Another part of dog training we can’t forget about? Having fun!! Training your dog should be a fun experience for everyone involved. It doesn’t have to be stressful or time consuming. Here’s a good example that I tell my clients often in reference to walking on a leash and the “heel” command. I would rather people spend 5-15 minutes training and working on the foundational behaviors for heel, then try to take their dog on a 30-minute walk while the pup is “pulling” the entire time. The more we reinforce certain behaviors, the more we will see them. The more we allow our dogs to pull, the more we will see pulling. A little bit of consistent, positive training daily goes a LONG way. Guess who else has a blast with this kind of training? Your dog!! Marking and rewarding the behaviors you want with a primary resource is a blast for the dog. Doing this simple step builds a solid reward history, which makes it more likely for the dog to do the behaviors you desire.
Having a dog that is well rounded and properly socialized means you will have more fun! You will be able to visit the dog friendly restaurant while your pooch lays nicely next to a table. You will be able to take him/her on family vacations and hike off leash because you have put in the work to train a solid recall. You will be able to walk easily around your neighborhood and pass other dogs without your dog pulling on the leash because you have learned how to properly socialize and teach nice leash skills. You will be able to have your dog at home gatherings because he/she has mastered the place command or has learned how to appropriately greet people and relax. Do these things happen within one lesson or overnight? Definitely not. Learning and good dog training takes time. Put in the work, but have fun doing it. Your dog will thank you!
A well-trained dog is safer to have around family, friends, and at outings because you know you can rely on them following direction and responding to your commands. Not only can you stand out in social settings, you can also help save your dog’s life in case of an emergency. It’s less likely your dog will bolt through the front door if you have worked on teaching her to sit and stay when the door opens (a big distraction I know!). Let’s say they do get out the front door and are headed towards the street. If you have built a solid recall command, you can call your dog back to safety. If we don’t train for these instances, we can’t ever expect them to reliably respond in a real-life situation. Training can save your dog’s life!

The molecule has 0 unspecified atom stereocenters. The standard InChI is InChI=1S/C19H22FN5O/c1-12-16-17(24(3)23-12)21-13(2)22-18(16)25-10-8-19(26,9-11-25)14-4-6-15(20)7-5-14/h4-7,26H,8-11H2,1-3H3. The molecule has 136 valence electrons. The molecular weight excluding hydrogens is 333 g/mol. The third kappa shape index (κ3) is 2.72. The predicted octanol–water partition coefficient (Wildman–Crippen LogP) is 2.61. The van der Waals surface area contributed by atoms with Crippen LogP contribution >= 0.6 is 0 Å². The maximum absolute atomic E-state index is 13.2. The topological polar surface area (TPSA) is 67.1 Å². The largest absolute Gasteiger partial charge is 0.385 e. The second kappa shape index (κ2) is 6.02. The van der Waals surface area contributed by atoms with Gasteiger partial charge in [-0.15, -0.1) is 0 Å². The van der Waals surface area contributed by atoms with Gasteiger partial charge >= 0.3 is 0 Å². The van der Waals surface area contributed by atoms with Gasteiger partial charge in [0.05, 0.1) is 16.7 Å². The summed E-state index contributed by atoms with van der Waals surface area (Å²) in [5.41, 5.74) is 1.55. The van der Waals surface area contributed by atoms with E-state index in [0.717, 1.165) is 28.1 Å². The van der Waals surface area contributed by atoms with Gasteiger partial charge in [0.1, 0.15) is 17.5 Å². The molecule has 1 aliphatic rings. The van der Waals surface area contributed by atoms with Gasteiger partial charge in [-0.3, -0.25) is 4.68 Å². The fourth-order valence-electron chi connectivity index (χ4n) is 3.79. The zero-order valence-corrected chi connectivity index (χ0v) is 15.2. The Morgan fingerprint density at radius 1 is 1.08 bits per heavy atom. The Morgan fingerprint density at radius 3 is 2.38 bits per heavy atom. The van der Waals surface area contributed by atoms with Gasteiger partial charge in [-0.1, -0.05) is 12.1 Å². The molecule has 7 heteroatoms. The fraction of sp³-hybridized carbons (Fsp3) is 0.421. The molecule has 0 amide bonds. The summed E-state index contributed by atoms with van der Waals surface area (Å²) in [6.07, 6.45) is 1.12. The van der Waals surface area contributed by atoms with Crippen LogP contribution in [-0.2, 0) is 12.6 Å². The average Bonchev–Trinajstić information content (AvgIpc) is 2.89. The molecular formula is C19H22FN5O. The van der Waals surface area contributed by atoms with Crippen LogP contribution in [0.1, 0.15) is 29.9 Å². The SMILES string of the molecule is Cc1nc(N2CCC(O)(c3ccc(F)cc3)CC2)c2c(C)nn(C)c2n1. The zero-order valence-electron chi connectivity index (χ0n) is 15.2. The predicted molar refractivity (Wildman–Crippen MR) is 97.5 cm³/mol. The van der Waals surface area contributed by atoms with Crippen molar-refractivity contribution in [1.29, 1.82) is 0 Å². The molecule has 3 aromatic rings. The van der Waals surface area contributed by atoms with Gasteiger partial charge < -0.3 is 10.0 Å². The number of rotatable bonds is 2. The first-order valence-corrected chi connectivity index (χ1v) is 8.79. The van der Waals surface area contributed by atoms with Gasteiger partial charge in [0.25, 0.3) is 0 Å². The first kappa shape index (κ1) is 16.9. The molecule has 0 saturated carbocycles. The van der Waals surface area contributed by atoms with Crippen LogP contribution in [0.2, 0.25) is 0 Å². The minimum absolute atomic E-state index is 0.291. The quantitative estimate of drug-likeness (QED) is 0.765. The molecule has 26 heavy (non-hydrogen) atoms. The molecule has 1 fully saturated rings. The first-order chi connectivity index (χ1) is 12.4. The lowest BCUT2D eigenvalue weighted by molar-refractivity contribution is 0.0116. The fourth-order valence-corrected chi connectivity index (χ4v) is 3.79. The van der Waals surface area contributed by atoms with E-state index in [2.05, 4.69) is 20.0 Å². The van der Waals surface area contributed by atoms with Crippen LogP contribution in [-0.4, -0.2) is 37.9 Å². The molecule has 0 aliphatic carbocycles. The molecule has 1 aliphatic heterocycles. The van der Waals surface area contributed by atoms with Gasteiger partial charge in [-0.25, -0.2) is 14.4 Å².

Dog training builds a sense of purpose for you and your dog so don’t wait to get started! The experience will open your eyes, enrich your life, and create the strongest relationship possible with your dog. You both will reap the benefits.
Rachelle Yates is a Certified Professional Dog trainer and owner of Highland Canine Training Dallas, Texas and specializes in Service dog training, behavior modification and obedience. Her headquarters is in North Carolina and she is their Texas trainer. Rachelle resides in downtown Mckinney with her husband, Josh, and their almost 3 year old daughter, Jayden. She is also mom to: Eli the Italian greyhound, Misha the catahoula mix, and Ginger the boxer/beagle/shepherd mix. When she isn’t training, she loves to spend time with family and friends, drink coffee, go to concerts, research and study holistic healthcare and wellness, travel, and cook. She has an avid love for the outdoors, all animals, sports and fitness, movies, essential oils, and is an adrenaline junkie!
For more information on dog training and programs, contact Rachelle Yates with Highland Canine Training Dallas, Texas at 214-535-7768 or [email protected].